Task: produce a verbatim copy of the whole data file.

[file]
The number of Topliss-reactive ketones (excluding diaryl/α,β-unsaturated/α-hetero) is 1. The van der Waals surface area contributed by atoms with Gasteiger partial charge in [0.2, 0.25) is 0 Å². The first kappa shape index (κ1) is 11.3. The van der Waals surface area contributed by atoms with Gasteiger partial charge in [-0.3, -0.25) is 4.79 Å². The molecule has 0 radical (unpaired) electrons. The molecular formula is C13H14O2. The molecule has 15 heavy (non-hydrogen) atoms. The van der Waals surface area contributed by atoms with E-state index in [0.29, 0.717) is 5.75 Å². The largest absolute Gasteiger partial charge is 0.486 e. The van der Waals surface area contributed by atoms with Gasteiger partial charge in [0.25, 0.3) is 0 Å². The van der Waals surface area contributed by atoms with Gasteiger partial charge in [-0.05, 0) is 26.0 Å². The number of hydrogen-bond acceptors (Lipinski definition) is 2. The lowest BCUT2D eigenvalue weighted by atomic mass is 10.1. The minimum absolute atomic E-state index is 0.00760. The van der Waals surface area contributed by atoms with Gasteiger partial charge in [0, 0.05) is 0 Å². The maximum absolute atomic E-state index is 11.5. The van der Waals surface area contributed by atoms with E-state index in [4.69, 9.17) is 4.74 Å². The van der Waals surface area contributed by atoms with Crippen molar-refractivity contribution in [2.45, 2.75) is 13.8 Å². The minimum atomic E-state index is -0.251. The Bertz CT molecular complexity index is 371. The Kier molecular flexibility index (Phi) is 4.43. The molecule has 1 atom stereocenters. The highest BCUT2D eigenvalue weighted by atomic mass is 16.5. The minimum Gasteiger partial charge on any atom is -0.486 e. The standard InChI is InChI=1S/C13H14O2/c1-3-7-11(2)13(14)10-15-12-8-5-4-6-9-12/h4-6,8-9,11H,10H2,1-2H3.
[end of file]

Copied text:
The number of Topliss-reactive ketones (excluding diaryl/α,β-unsaturated/α-hetero) is 1. The van der Waals surface area contributed by atoms with Gasteiger partial charge in [0.2, 0.25) is 0 Å². The first kappa shape index (κ1) is 11.3. The van der Waals surface area contributed by atoms with Gasteiger partial charge in [-0.3, -0.25) is 4.79 Å². The molecule has 0 radical (unpaired) electrons. The molecular formula is C13H14O2. The molecule has 15 heavy (non-hydrogen) atoms. The van der Waals surface area contributed by atoms with E-state index in [0.29, 0.717) is 5.75 Å². The largest absolute Gasteiger partial charge is 0.486 e. The van der Waals surface area contributed by atoms with Gasteiger partial charge in [0.25, 0.3) is 0 Å². The van der Waals surface area contributed by atoms with Gasteiger partial charge in [-0.05, 0) is 26.0 Å². The number of hydrogen-bond acceptors (Lipinski definition) is 2. The lowest BCUT2D eigenvalue weighted by atomic mass is 10.1. The minimum absolute atomic E-state index is 0.00760. The van der Waals surface area contributed by atoms with Gasteiger partial charge in [0, 0.05) is 0 Å². The maximum absolute atomic E-state index is 11.5. The van der Waals surface area contributed by atoms with E-state index in [4.69, 9.17) is 4.74 Å². The van der Waals surface area contributed by atoms with Crippen molar-refractivity contribution in [2.45, 2.75) is 13.8 Å². The minimum atomic E-state index is -0.251. The Bertz CT molecular complexity index is 371. The Kier molecular flexibility index (Phi) is 4.43. The molecule has 1 atom stereocenters. The highest BCUT2D eigenvalue weighted by atomic mass is 16.5. The minimum Gasteiger partial charge on any atom is -0.486 e. The standard InChI is InChI=1S/C13H14O2/c1-3-7-11(2)13(14)10-15-12-8-5-4-6-9-12/h4-6,8-9,11H,10H2,1-2H3.